1.   Candlelit Dartmouth

2.   New slipway

3.   The bridge has arrived

4.   Small News

 

 

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1.  Candlelit Dartmouth






This was arguably the very best Candlelit Dartmouth yet.  Starting on Friday with Christmas carols and Santa arriving by boat, and on Saturday the wonderful lantern procession.  It moved local poet Kevin Pyne to write a poem for us:

There are none about us who
Are strangers
Just friends that we have not
Met yet possibly
Who now gather so as to sing!
Carols by candle light
Besides the Christmas tree

Then let us sing of the messiah
A baby born on Christmas day
And glorify his name
In our carols as we give of our
Best voices so as to be this way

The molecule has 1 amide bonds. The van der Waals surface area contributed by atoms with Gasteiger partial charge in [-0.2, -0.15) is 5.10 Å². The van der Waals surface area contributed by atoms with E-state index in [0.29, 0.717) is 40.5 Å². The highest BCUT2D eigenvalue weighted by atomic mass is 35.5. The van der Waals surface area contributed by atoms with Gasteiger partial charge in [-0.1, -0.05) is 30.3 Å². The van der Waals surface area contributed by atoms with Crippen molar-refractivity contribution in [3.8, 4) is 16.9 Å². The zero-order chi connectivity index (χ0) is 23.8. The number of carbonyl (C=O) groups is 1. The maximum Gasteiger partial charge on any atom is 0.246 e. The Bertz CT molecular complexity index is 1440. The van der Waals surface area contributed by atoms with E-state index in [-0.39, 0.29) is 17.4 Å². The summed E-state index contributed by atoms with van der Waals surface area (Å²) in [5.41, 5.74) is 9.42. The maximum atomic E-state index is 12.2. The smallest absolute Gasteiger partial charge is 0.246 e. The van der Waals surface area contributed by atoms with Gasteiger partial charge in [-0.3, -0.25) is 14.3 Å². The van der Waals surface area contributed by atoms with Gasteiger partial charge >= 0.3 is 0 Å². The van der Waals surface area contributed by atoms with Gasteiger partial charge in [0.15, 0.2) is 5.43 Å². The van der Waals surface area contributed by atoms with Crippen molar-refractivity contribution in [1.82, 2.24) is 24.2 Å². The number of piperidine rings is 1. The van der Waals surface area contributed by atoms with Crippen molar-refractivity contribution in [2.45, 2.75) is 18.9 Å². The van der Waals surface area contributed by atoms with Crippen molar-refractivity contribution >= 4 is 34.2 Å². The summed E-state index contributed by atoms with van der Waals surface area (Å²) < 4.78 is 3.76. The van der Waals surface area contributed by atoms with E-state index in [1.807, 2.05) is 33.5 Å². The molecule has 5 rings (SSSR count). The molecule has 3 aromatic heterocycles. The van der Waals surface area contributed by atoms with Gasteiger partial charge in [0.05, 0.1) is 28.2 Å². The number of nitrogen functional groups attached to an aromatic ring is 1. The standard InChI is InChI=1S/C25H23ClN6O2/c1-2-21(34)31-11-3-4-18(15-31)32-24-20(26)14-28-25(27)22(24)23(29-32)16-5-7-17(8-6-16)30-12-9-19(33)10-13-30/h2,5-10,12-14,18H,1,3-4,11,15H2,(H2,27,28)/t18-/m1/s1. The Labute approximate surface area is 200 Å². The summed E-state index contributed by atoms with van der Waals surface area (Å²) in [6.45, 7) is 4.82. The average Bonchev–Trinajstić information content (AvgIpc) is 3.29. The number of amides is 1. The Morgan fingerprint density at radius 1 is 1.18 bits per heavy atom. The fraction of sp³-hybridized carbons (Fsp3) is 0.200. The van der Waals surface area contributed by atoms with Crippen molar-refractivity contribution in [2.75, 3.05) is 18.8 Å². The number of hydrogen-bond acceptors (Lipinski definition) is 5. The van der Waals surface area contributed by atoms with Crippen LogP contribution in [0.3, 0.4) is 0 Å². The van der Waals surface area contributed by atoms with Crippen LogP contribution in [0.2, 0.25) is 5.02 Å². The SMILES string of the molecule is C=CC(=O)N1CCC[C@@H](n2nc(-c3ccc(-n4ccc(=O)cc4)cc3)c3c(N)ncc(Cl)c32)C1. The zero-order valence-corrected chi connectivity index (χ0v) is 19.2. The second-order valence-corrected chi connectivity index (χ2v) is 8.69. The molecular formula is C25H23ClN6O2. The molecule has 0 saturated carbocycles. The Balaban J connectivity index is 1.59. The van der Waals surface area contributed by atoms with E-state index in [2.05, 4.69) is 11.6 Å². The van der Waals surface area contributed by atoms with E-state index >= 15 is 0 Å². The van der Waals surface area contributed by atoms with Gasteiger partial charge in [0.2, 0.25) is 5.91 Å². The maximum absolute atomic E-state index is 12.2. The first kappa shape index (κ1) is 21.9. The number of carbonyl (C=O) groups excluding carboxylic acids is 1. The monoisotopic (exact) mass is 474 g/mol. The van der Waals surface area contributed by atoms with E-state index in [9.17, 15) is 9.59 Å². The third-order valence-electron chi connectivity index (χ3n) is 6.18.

And if any ask why we do this
Then let us say that
We are Christian folk
Who live in a Christian country!
Who believe in the words
That our mighty Lord made known
To us and which the bible
Says must truly be

So pass around something
Warming and cake and a
Mince pie as well
For while it is that the bigger
World may have its woes
And troubles the little folk
Have much to sing about and tell

So hold about your lanterns
Down by the harbour
As old Santa comes in over
The sea
For it is Christmas that now comes to
Our little town when the lights
Bid him welcome into our community

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2Tentacled Lagoon Worm probe on new slipway site

An environmental survey to help to protect the rare Tentacled Lagoon Worm, which is less than five millimetres long, is being carried out by engineers wanting to build the first public slipway in Dartmouth for 50 years.

Proposals to build a new launching slipway, alongside the Higher Ferry slipway, to make it easier for both the RNLI to launch its inshore lifeboat and local boat owners and the town’s rowing club to get their craft in the water without danger from the ferry cables are now hanging on an environmental survey of the river bed.